Within the category of the nondiagonal solutions, onthe other hand, the models presented below have the ad-vantage of being the first ones to have the following,physically important, characteristics. First, the globalparameter a which measures the strength of the cosmicstring is uncoupled from the parameters expressing thecharacteristics of the gravitational wave. Second, theparameter P which represents the strength of the gravita-tional wave is freely variable within a range which in-cludes the value P =0 at which the wave is switched off.One of the consequences of the above characteristics is to
2046 1988 The American Physical Society
VOLUME 61, NUMBER 18 PHYSICAL REVIEW LETTERS 31 OcToBER 1988
render the physical interpretation of the present solution unambiguous and, thereby, to answer some questions regardingthe physical meaning of similar solutions obtained by Xanthopoulos6 and the present authors recently in the mannersuggested in Ref. 8.
The new class of solutions described above can be derived most conveniently by the application of a limiting pro-cedure to the line element
ds2 c2X[x +1) 'dx +(y 1) 'dy ]+(X/Y)(x + l)(y l)dg +(Y/X)(dz cod&) (i)where
X (1 px) +(l qy), Y p (x +1)+q (y 1),
q2 l2 p2 (3)As shown in Ref. 8, the above line element represents
a cylindrically symmetric, Petrov type-D solution of theEinstein vacuum equations. The cylindrical symmetry ofthe metric can be made explicit by the coordinate trans-formation
t -xy, p-[(x'+ l)(y' I)] 't', (4)which brings the line element given by Eqs. (1) and (2)into the Jordan-Ehlers-Kompaneets canonical form"
ds f( dt +dp )+e 2 p dy+e"(d.-&dy)', (5)
f-c'(x'+y') 'X, e'~- Y/X, g-co,and x,y are expressed in terms of t and p according toEq. (4). When f 1 and ~ co 0, Eq. (5) gives theline element of Minkowski space-time in cylindricalcoordinates. This makes clear the meaning of the vari-ous coordinate systems that appear in our analysis.
Now, let (a,P, y) be the set of parameters defined bythe equation
(c,l,p) (a/yq, Pq, yq), (7)and consider the limit q ~ of Eqs. (3) and (6). If Eq.(2) is taken into account, it is easy to verify that the re-sulting expressions read
P2+ y2 ~ 1 (8)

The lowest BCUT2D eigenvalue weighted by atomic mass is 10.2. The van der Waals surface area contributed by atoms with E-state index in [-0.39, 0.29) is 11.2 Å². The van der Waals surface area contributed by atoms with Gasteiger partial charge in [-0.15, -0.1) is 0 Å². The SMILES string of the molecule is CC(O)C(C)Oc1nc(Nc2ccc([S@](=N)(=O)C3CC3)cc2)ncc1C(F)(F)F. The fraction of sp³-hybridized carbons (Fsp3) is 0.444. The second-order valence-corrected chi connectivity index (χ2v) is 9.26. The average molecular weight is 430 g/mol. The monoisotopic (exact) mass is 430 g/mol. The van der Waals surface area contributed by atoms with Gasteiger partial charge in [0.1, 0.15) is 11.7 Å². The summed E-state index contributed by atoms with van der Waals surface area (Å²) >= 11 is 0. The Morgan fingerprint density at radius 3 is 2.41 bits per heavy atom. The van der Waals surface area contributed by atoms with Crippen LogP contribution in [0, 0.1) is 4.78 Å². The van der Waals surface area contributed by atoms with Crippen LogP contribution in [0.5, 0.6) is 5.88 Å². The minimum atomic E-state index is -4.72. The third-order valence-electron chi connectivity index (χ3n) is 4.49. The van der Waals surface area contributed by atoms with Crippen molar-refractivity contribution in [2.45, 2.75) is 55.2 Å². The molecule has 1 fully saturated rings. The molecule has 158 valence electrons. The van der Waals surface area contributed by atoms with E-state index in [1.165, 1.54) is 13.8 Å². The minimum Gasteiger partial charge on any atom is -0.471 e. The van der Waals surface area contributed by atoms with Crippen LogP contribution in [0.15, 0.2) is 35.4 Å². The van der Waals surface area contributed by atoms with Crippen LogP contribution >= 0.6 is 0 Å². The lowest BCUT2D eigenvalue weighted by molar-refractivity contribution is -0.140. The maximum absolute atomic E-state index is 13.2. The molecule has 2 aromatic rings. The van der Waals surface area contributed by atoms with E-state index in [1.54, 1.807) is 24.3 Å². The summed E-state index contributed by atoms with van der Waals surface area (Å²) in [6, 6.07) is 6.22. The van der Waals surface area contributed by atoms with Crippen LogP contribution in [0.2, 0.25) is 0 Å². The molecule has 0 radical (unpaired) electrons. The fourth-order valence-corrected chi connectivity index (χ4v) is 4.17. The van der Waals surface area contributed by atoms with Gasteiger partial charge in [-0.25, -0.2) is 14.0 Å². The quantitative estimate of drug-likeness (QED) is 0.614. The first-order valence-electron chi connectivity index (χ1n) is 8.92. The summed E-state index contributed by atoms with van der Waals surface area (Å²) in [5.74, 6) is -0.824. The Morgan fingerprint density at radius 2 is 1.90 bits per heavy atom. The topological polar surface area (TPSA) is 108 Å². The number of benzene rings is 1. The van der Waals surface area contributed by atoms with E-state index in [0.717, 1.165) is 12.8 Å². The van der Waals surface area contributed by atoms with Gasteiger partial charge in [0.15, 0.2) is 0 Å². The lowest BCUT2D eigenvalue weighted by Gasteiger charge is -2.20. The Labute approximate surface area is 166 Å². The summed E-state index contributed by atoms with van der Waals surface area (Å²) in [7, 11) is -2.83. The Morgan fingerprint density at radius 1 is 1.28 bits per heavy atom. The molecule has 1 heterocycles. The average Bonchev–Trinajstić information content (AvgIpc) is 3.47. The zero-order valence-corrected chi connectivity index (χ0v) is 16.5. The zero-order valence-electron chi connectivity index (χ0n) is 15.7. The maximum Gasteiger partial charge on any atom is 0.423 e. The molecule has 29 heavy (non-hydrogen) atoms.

f-(a/y)'(x'+y') 'A, e'~-8/A,X-(2P/yB)[y (y 1)(x +1)(1 P)(y 1)], (9)A=y x +(y P), 8=y (x +1)+(y 1),
to-(2/p Y) [lp'(y 1)(x'+1)+q(1+ l' lq px)(y' 1)] .
The range of the coordinates appearing in Eq. (4) isgiven by x 6 R, y E [l,~), p 6 [0,2tr), and z 6 IR, whilec, p, l, and q are real parameters, the last three of whichsatisfy the condition
ds' a ( dt +dp )+p dP +dz'. (io)Thus, by choosing P 0 and t a t & 1 we end up with aflat space-time characterized by an angular defect D &,where
D. -2~(I tat -').Next, let PNO and consider the region near the sym-
metry axis p Q. In this region p tt t. Thus,x=t p t/2(t +1), y= 1+p t/2(t'+1), (12)
which, together with Eq. (9), implies thatds =a F[ dt +dp +(p/a) dp ]+F 'dz, (13)
F-[(P-'+ y't']/y'(t'+ i) (14)Therefore, for t t t 1, i.e., for very early and late times,the metric in the axis region approaches the one given byEq. (10).
Let us, now, turn our attention to the asymptotic re-gion p 1, tt t. Here,
x = t/p+ t (t 1)/2p, y =p+ (1 t )/2p, (15)which implies that
ds = (a/y) [ dt +dp +(y/a) p dP ]+ [dz 2(P/y) (P 1)dp] (16)
Therefore, the angular defect measured at spacelikeinfinity is given by
D) 2x(1 I y/a t ) .
trespectively. Equations (4), (5), (8), and (9) give thenew three-parameter class of solutions announced above.The corresponding metric retains the Petrov type-Dcharacter of the one we started with and, provided
t P t ~1, it is regular everywhere except on the symmetryaxis where, in general, it is quasiregular. ' In equivalentterms, the axis region of a typical member of the newclass of space-time models constructed above has a coni-cal structure which reveals itself in the angular defect tobe calculated shortly. On the basis of the results quotedin the introduction, we attribute this behavior to thepresence of a straight-line cosmic string occupying thesymmetry axis.
In order to unveil the physical meaning of the newsolution let us first set P 0 to obtain